Each night had six, making up around 30% of the performance, and both produced a couple of highlights for future setlists. The band’s live debut of David Bowie’s “Rebel Rebel” on Saturday night, for instance, and even Vedder’s take on The White Stripes’ “We’re Going to Be Friends” on Monday evening. Not all were hits, and they could stand to lose The Clash’s “Know Your Rights” and Neil Young’s “Throw Your Hatred Down”. Both paled in comparison to how they’ve previously tackled either artist and left the setlist sagging. Still, gotta love that Hail Mary return of The Beatles’ “Rain” on Monday.

    Having said all that, where’s the album fellas? –Michael Roffman

    That One Moment: Pearl Jam have grown into and embraced being a band of all times, and their shows reflect that. Sometimes, it’s raising millions for the homeless of their hometown of Seattle; other times, it’s looking to an uncertain future with hope and encouraging their fans, young and old, to get out the vote. On Saturday, the most poignant moment came with an eye to the past. Vedder segued from “Wishlist” to sitting alone center stage and reflecting on those he wished were still around, like Cubs legends Ron Santo, Harry Caray, and “Mr. Cub” himself, Ernie Banks, who had appeared onstage with the band at their famous Wrigley debut five years earlier. When you think about all the great athletes and musicians who have been cheered on at Wrigley Field — the second oldest major league baseball stadium — and consider that the memories of those championed could fill the ballpark on their own, it does make the Friendly Confines a sort of hallowed place, ripe for looking back on the best of us.


    Foremost on Vedder’s mind, though, as has been the case at previous shows, was the late Tom Petty. For many Americans, laying out on the lawn at a Petty concert had become an annual summer tradition like fireworks on the Fourth of July or eating a hot dog at the ballpark. So, it was fitting to be in the stands of Wrigley or out atop its lush, green grass as Vedder, using Petty’s own guitar, led a sing-along of our favorite American boy of summer’s “I Won’t Back Down”. Cell lights lit the ballpark with the glow of a million fireflies, and somehow, as we collectively pledged to “stand our ground,” it felt as though the masses at Wrigley were paying tribute to our past, affirming our present, and staking our claim to a future that builds upon the best of what came before. –-Matt Melis

    That One Song: There was a surprising amount of overlap on both nights. “Do the Evolution”, “Rearviewmirrror”, “Even Flow”, “Alive”, “Porch”, and “Corduroy” were all played twice, and while it wasn’t exactly frustrating to sit through these classics again, it wasn’t particularly exciting, either. Well, with the exception of “Corduroy”. Ever since it first appeared on Vitalogy, the single has been a staple of the band’s, and honestly, it’s arguably their strongest live cut. Vedder’s survivalist inflections, those ebbs and flows between McCready and Matt Cameron, the way it recycles that haunting Temple of Doom claps from the audience … ah, it’s a perfect encapsulation on why this band is the greatest live act living today. And we got it twice. –Michael Roffman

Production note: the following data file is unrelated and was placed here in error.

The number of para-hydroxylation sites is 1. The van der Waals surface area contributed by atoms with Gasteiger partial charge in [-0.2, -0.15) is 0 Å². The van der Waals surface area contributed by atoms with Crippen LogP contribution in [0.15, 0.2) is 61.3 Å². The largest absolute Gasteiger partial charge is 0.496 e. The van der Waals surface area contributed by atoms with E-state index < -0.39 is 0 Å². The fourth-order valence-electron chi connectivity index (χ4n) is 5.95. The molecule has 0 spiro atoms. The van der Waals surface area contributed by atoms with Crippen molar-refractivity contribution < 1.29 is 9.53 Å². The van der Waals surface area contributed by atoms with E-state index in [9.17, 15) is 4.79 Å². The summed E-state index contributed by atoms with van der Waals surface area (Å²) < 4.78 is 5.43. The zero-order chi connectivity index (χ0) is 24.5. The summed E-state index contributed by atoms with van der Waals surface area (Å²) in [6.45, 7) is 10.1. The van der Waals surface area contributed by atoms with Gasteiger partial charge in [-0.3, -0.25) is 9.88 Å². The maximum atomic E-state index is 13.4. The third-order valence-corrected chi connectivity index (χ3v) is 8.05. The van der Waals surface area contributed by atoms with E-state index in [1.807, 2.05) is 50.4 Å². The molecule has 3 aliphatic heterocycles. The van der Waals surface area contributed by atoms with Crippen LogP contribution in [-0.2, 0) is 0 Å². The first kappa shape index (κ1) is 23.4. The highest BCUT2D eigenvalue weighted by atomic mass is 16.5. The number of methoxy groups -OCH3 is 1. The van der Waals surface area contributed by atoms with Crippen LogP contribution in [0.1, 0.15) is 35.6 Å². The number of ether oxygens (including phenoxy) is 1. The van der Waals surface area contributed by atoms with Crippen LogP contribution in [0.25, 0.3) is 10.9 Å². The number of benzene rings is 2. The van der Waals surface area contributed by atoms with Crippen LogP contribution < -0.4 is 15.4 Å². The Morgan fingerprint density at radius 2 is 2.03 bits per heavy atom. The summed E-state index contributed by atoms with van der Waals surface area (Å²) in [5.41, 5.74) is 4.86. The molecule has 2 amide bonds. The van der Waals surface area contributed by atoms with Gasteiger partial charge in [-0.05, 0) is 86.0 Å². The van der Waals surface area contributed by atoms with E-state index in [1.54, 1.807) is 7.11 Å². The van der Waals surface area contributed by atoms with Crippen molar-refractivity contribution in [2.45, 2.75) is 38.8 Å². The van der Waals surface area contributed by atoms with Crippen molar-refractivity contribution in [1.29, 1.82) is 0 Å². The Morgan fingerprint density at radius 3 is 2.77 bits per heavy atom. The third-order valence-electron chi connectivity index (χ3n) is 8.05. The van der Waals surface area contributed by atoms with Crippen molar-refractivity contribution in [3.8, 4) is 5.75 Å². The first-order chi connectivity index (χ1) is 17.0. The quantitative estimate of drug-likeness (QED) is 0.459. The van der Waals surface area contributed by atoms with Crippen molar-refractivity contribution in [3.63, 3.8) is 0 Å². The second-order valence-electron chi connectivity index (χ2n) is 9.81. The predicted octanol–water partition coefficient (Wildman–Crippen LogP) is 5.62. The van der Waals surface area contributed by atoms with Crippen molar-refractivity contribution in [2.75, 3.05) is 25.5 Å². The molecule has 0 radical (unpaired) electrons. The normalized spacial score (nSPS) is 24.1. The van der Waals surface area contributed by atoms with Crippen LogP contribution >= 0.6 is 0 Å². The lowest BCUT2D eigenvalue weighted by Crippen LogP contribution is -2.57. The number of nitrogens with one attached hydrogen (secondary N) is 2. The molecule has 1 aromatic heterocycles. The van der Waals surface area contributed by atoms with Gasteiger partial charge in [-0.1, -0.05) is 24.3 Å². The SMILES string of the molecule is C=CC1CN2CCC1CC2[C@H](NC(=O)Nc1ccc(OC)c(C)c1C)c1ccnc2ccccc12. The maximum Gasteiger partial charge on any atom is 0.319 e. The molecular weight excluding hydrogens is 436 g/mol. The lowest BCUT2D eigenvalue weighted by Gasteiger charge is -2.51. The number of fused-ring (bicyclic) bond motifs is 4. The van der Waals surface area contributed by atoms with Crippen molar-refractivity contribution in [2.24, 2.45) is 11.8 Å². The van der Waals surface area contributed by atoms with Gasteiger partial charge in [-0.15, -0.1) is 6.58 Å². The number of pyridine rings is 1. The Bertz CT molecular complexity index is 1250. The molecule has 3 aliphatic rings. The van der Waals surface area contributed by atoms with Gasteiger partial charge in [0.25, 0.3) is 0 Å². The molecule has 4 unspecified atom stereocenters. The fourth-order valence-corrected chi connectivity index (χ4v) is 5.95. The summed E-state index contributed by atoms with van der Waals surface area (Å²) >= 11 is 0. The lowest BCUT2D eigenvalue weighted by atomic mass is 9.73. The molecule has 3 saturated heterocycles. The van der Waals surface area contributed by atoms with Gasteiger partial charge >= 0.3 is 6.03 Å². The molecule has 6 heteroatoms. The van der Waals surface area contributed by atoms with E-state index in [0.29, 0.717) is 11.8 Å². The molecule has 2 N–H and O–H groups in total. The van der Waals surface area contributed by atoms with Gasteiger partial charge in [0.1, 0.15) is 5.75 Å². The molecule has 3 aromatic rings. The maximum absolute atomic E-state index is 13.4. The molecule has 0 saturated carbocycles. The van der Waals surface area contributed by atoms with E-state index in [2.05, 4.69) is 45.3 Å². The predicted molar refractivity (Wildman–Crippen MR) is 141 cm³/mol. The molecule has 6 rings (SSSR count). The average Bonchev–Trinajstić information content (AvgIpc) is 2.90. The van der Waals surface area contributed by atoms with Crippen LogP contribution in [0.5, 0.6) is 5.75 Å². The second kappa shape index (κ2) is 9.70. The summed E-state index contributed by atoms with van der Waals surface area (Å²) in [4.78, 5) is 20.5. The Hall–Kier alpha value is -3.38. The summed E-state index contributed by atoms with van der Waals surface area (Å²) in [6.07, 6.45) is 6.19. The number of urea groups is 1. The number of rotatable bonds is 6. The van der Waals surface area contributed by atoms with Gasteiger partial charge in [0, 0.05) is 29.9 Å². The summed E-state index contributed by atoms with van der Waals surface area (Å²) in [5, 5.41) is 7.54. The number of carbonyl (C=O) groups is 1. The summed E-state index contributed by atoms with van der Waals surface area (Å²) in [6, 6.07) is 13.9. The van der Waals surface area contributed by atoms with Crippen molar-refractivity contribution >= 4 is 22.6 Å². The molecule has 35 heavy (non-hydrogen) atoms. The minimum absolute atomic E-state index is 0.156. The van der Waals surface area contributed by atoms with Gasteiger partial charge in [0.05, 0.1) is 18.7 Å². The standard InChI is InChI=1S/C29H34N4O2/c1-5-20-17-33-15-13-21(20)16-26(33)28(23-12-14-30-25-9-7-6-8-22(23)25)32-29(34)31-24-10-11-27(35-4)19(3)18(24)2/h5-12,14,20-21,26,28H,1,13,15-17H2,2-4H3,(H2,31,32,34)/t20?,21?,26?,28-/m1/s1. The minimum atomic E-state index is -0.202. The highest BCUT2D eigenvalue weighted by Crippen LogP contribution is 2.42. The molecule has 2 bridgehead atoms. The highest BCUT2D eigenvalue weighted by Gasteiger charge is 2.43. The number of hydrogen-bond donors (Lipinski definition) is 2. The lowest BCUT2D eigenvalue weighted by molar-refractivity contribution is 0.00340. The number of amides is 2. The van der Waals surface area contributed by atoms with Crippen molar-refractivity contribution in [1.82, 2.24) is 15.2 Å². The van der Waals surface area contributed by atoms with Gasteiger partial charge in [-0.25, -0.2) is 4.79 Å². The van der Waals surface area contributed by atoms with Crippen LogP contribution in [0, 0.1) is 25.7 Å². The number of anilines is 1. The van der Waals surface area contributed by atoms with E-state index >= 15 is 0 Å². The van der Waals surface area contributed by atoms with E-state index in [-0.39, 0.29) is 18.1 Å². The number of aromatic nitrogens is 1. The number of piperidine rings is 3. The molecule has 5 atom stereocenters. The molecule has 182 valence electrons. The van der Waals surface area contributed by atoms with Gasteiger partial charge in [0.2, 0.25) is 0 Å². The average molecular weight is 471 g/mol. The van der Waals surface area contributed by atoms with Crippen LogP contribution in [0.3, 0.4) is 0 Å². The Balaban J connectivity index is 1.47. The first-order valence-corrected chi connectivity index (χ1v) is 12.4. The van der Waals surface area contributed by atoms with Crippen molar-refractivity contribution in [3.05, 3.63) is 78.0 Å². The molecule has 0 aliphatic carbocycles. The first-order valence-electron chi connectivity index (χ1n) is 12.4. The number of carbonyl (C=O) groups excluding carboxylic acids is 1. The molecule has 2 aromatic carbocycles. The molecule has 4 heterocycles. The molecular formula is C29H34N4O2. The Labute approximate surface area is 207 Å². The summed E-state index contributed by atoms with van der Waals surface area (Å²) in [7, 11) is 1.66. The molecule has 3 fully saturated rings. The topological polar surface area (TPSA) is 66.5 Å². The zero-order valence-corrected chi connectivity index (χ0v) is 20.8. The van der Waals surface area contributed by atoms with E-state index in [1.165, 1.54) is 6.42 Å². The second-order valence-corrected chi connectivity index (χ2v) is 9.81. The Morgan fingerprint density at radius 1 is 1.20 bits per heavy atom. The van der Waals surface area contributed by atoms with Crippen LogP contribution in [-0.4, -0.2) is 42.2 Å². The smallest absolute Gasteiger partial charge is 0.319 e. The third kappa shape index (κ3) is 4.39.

So, Who Won? Saturday night edged out Monday. Sure, the rain delay made things feel particularly special and added more of a narrative, but there was also a lot of fat to that setlist. Deep cuts like “Leash”, “Smile”, “In My Tree”, and “U” were pleasant to hear dusted off and that cell phone vigil for Stan Mikita during “Come Down” was all kinds of emotional, but the unstoppable punch of Saturday, what with its astounding first few innings (“Wash”, “Low Light”, “Small Town”, “Breakferfall”, “Corduroy”, “Hail Hail”, and “Animals”), Singles double-header (“State of Love and Trust”, “Breath”), and final grand slam encore (“Rebel Rebel”, “Better Man”, “Alive”, “Rockin’ in the Free World”, and “Yellow Ledbetter”), is just impossible to forget. –Michael Roffman


    Extra Innings: We don’t have any accolades left to heap on Pearl Jam that we haven’t already awarded. They’re one of the few remaining rock acts that deserve to play stadiums, never take a night off, and build community through sincerity, brotherhood, and an unwavering belief in rock and roll’s ability to leave the world just a little better for it having blared out a stack of amps.

    Mired in what will no doubt be looked upon as a particularly ugly stretch of history — a period that has witnessed our basic American values called into question on almost a daily basis — two nights of standing, dancing, and headbanging shoulder to shoulder with our brothers and sisters at the ballpark was enough to remind us of just how sweet it is to keep on rocking in the free world. –Matt Melis

    Saturday’s Setlist:
    Low Light
    Elderly Woman Behind the Counter in a Small Town
    Hail Hail
    Leaving Here (Edward Holland, Jr. cover)
    Present Tense
    Even Flow
    Missing (Chris Cornell cover)
    Not for You (with “Modern Girl” tag)
    Can’t Deny Me
    I Won’t Back Down (Tom Petty cover)
    Just Breathe
    Sleeping by Myself (Eddie Vedder song)
    State of Love and Trust
    Know Your Rights (The Clash cover)
    Do the Evolution
    Encore 2:
    Rebel Rebel (David Bowie cover, Pearl Jam live debut)
    Better Man
    Rockin’ in the Free World (Neil Young cover)
    Yellow Ledbetter


    Monday’s Setlist:
    Given to Fly
    Why Go
    Last Exit
    Mind Your Manners
    Do the Evolution
    Rain (The Beatles cover)
    Throw Your Hatred Down (Neil Young cover)
    Even Flow
    In My Tree
    Daughter (with “It’s Ok” tag)
    Unthought Known
    I Am a Patriot (Little Steven cover)
    We’re Going to Be Friends (The White Stripes cover)
    Come Back
    Lightning Bolt
    Evil Little Goat (live debut)
    Baba O’Riley (The Who cover)